I was at our high school this afternoon doing some administrative walk throughs when my day changed for the better.

Algebra teacher [half joking]: "Do you want to teach my next class?"
Me: "What is the lesson?"
Algebra teacher: "Factoring trinomials.  It's a challenging class of students."
Me: "I'm up for it."
The Algebra teacher started the class and went through the practice problems from the previous night.  She introduced me and I took over from there.

Before I reflect on this experience, I want to provide a bit of context:

  • Some of these students had siblings who were my former students.
  • The Algebra class I taught was comprised primarily of 9th and 10th grade students who are fulfilling a math graduation requirement.
  • I taught factoring once in my student teaching experience, but never in my own classroom.
I started off by sharing a little bit more about myself: You may see me in the buildings from time to time, often in teachers' classrooms.  I work in the central office, but taught high school math several years ago.  

Next, I shared about the importance of learning math in high school and the community college remedial math course problem.  Looking back, I'm not sure why I did this.  It was one of those spur of the moment decisions that seemed right for the audience.  I used to share this annually with my Geometry classes when the time seemed right.

Next, I asked students to get out of their seats and work with a partner on a few math problems linking previous learning to today's lesson.  "Factor....why doesn't this one factor nicely?"and "FOIL...what is the connection between FOIL and factoring?"  Finally, we discussed (Think, Pair, Share) leading coefficients, FOIL and how to factor trinomials in a slightly different way today when compared to the previous lesson.  It wasn't 3-acts, but with fifteen minutes to prepare, it was the best I had to offer these teens.  

A few take-aways from today's teaching:
  • In my previous "administrator becomes the teacher" experience, I knew some of the students and had previously taught the lesson.  Today confirmed that a blind relationship with the students and content makes teaching even more challenging.
  • Even though I did not have time to check for understanding, I felt like the activities activating students' prior knowledge were meaningful.  Philosophically, I believe math is "applying what you know to a new situation" which entails making connections every day between previous and current learning.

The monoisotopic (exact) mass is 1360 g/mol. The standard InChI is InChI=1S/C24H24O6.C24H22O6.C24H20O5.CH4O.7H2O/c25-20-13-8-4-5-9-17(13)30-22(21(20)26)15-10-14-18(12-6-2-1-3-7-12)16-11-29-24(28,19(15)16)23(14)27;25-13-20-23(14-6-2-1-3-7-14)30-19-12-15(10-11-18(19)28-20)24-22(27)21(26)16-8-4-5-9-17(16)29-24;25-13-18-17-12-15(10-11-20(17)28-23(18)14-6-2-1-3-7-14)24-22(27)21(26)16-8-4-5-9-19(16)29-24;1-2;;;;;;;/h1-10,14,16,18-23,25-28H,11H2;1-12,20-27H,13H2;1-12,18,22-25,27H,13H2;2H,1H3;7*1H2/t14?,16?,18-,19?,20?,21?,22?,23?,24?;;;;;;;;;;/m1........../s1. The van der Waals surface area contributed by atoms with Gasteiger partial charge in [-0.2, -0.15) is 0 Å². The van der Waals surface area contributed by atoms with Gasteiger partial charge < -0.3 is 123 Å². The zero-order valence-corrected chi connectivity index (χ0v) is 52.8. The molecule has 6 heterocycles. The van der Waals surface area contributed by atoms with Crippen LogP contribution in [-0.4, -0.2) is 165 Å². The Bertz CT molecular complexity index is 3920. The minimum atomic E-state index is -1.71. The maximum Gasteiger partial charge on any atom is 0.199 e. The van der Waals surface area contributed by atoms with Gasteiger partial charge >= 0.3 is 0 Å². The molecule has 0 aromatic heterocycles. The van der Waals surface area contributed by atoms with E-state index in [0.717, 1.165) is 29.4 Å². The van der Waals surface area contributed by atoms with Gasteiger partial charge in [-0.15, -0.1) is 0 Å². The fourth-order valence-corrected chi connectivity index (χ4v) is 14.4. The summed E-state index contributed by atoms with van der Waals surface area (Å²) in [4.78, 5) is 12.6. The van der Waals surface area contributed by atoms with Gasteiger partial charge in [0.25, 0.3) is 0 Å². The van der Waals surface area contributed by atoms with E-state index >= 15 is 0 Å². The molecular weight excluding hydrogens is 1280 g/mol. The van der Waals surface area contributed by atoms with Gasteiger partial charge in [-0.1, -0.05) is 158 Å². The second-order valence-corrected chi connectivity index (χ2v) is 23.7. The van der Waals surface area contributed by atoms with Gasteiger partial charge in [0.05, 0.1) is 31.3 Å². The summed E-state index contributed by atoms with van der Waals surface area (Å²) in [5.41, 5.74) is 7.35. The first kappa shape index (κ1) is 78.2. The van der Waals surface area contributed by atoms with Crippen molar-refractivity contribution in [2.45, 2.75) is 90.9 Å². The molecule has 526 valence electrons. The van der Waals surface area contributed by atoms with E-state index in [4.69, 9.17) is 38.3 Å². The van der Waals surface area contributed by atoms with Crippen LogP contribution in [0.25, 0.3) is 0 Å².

• Classroom management can be a challenge without a seating chart.  The teacher provided me with a copy of her seating chart, but in the moment I resorted to pointing at students rather than addressing them by name. A few students tried to test the boundaries with a new guy in the room, so I established myself early with some wait time and "teacher looks."  As it turns out, the student who was asked to leave the room due to his antics was extremely apologetic and claims he is not an issue for the classroom teacher.  
Overall, it was again a positive experience.  Should all administrators teach a lesson from time to time?  I think so.  I did not have an established rapport with many of these students before I stepped in to teach, which may or may not be the experience of a building administrator.  

As I drove back to my office for a meeting, I felt energized.  I missed the opportunity to provide several teachers with walk through feedback, but I grounded myself in a sea (okay, maybe a small drip) of classroom reality.  I look forward to debriefing with this teacher later in the week to see if my instructional strategies were effective through the lens of her and her students.  

Back to the office.  Back to the emails, voice mails and paperwork.  It was all worth it.